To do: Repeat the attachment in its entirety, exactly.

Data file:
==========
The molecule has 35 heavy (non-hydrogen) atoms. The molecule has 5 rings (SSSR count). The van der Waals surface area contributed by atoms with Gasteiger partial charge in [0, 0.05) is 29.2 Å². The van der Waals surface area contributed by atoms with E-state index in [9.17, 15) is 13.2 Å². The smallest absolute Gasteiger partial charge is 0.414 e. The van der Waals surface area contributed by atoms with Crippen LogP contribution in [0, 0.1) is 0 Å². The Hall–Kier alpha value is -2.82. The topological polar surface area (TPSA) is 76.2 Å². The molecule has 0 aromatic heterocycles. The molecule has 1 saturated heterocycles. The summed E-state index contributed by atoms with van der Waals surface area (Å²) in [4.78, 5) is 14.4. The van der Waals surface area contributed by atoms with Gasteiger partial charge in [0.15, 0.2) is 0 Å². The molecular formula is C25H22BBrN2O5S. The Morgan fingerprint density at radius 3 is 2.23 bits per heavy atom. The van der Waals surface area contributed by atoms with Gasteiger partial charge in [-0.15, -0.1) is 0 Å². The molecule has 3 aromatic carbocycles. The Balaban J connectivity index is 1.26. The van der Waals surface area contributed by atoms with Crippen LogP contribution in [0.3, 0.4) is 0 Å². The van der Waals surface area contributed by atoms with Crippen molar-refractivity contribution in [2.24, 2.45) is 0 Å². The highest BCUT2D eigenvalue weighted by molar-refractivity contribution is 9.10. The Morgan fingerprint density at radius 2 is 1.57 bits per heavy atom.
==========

The molecule has 35 heavy (non-hydrogen) atoms. The molecule has 5 rings (SSSR count). The van der Waals surface area contributed by atoms with Gasteiger partial charge in [0, 0.05) is 29.2 Å². The van der Waals surface area contributed by atoms with E-state index in [9.17, 15) is 13.2 Å². The smallest absolute Gasteiger partial charge is 0.414 e. The van der Waals surface area contributed by atoms with Crippen LogP contribution in [0, 0.1) is 0 Å². The Hall–Kier alpha value is -2.82. The topological polar surface area (TPSA) is 76.2 Å². The molecule has 0 aromatic heterocycles. The molecule has 1 saturated heterocycles. The summed E-state index contributed by atoms with van der Waals surface area (Å²) in [4.78, 5) is 14.4. The van der Waals surface area contributed by atoms with Gasteiger partial charge in [0.15, 0.2) is 0 Å². The molecular formula is C25H22BBrN2O5S. The Morgan fingerprint density at radius 3 is 2.23 bits per heavy atom. The van der Waals surface area contributed by atoms with Gasteiger partial charge in [-0.15, -0.1) is 0 Å². The molecule has 3 aromatic carbocycles. The Balaban J connectivity index is 1.26. The van der Waals surface area contributed by atoms with Crippen LogP contribution in [0.3, 0.4) is 0 Å². The van der Waals surface area contributed by atoms with Crippen molar-refractivity contribution in [2.24, 2.45) is 0 Å². The highest BCUT2D eigenvalue weighted by molar-refractivity contribution is 9.10. The Morgan fingerprint density at radius 2 is 1.57 bits per heavy atom.